Peoria County voters will consider two consolidations
Next month, Peoria County voters will decide whether they want to keep electing a person to be the recorder of deeds or to merge that office into another elected office, that of county clerk.
Voters also will get a chance to decide whether to consolidate the city’s and the county’s election commissions under one roof.
Proponents of the referendums on the Nov. 4 ballot say the measures will streamline government and save taxpayers money. Opponents counter that ballot proposals were pushed through at the last minute and are more political in nature than cost-cutting. To them, the system isn’t broken.
At the County Board meeting this week, board member Andrew Rand painted the recorder debate as a battle between those who want a modern style of government and those who want to keep things the way they have always been. Others, such as current Recorder Nancy Horton, say the recorder’s office has functioned well for more than 100 years, so there’s no need to change things.
Allen Mayer, one of the board members leading the charge for the consolidation of the clerk and the recorder, says savings could be up to $175,000 if the recorder’s position and the chief deputy recorder’s position were eliminated. At least, he says, taxpayers could save about $100,000 a year based upon estimates from Tazewell and McLean counties, both of which have done this.
But other board members, such as Robert Baietto, have said those savings are an illusion. Baietto has recommended trimming the 18-person County Board rather than eliminating an elected position. Others believe service for area residents could suffer.
Any savings, however, wouldn’t begin until December 2016, or until after Horton finishes her term in office.
The election commission is something that Peoria County has long wanted to consolidate with the city. Twice before, though, voters have rejected the notion, with the last vote coming within the past decade.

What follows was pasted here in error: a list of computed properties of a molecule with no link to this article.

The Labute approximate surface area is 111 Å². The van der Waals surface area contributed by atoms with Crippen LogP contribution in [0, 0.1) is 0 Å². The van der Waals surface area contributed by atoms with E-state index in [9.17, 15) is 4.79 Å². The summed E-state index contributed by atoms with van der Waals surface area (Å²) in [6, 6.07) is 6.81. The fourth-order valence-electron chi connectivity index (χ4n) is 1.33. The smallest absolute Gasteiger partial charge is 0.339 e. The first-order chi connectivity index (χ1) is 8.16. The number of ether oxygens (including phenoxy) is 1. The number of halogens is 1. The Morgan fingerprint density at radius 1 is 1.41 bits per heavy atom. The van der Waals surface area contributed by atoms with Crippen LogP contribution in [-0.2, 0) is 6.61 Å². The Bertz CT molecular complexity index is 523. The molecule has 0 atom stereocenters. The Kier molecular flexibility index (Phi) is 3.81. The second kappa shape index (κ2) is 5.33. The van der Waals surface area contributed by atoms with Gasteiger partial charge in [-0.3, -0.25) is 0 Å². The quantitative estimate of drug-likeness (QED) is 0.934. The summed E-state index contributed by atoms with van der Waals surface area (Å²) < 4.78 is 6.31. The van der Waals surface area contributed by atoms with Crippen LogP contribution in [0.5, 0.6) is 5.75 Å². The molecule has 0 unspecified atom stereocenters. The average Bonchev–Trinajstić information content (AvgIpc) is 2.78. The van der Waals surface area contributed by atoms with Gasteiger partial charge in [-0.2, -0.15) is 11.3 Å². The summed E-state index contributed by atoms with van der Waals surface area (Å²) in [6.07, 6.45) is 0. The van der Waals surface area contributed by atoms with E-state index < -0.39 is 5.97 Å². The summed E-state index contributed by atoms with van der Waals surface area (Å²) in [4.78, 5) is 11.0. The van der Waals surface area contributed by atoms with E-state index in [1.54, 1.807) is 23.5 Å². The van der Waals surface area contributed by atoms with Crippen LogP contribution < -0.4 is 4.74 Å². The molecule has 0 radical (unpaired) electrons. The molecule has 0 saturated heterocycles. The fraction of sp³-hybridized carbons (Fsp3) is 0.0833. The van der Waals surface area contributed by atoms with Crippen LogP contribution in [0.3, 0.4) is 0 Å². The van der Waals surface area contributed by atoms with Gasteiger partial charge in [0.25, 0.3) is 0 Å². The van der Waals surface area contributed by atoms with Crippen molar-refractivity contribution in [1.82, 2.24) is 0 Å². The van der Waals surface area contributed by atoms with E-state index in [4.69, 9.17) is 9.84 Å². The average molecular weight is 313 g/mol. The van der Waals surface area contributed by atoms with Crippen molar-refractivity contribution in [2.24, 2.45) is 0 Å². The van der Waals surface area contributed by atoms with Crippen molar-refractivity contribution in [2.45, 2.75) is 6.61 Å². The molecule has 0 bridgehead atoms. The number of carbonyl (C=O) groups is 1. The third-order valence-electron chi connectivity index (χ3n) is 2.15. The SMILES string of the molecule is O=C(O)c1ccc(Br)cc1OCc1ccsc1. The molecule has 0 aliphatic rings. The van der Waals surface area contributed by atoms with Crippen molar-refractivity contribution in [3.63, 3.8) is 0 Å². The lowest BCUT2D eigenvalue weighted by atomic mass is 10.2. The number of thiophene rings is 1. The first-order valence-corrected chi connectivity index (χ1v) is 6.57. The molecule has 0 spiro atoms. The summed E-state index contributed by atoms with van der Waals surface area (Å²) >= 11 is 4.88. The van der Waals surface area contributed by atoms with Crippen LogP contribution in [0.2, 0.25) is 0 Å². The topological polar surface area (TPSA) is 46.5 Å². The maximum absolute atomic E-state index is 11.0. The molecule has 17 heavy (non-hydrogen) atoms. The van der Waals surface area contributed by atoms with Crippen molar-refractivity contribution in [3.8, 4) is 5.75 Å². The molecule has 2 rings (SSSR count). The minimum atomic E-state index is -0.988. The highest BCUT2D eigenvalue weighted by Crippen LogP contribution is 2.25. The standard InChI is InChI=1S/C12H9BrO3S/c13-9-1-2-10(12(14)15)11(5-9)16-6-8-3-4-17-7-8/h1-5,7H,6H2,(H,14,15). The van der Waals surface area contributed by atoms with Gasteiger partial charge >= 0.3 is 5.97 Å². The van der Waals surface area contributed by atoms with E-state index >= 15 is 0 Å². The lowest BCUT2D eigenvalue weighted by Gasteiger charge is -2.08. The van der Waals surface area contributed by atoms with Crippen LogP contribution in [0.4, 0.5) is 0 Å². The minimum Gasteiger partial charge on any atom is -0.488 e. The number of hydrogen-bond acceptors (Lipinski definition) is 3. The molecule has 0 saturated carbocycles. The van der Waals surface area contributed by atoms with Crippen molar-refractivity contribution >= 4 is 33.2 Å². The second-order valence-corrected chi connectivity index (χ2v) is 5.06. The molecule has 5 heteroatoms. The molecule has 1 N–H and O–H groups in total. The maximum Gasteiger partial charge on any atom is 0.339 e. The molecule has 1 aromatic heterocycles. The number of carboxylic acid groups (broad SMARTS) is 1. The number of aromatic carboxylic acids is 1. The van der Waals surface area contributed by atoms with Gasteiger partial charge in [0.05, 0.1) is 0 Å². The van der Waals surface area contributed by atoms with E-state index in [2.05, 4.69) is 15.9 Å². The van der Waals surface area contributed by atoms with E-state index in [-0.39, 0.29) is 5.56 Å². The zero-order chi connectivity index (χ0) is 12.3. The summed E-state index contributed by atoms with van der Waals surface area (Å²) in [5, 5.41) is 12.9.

If approved, the consolidation would create a countywide entity that has five commissioners — three from within the city of Peoria limits, two from the rest of the county — with no more than three coming from any political party. All would be appointed by the chief judge of the local judicial circuit, and the new commission would then hire staff.
Those in favor say this will save taxpayers money as the county is required by state law to provide space for the city’s election commission, which is housed in the old police headquarters building Downtown. The county also is paying $110,000 each year to lease office space used by the now former Care and Treatment Board, 2016 N. Knoxville Ave.
The plan is to take the county’s commission out of the county clerk’s office and the city’s commission out of its space, merge them and move them into the office space on Knoxville.
Opponents have said the idea could create another layer of bureaucracy as well as make things more difficult for voters who now have two commissions instead of one. County Clerk Steve Sonnemaker says he thinks the idea could actually cost the county, noting that elections are a seasonal experience. His employees who manage the county’s election commission are cross-trained in other areas of his office. A separate election commission could mean more, rather than less, cost to Peoria County.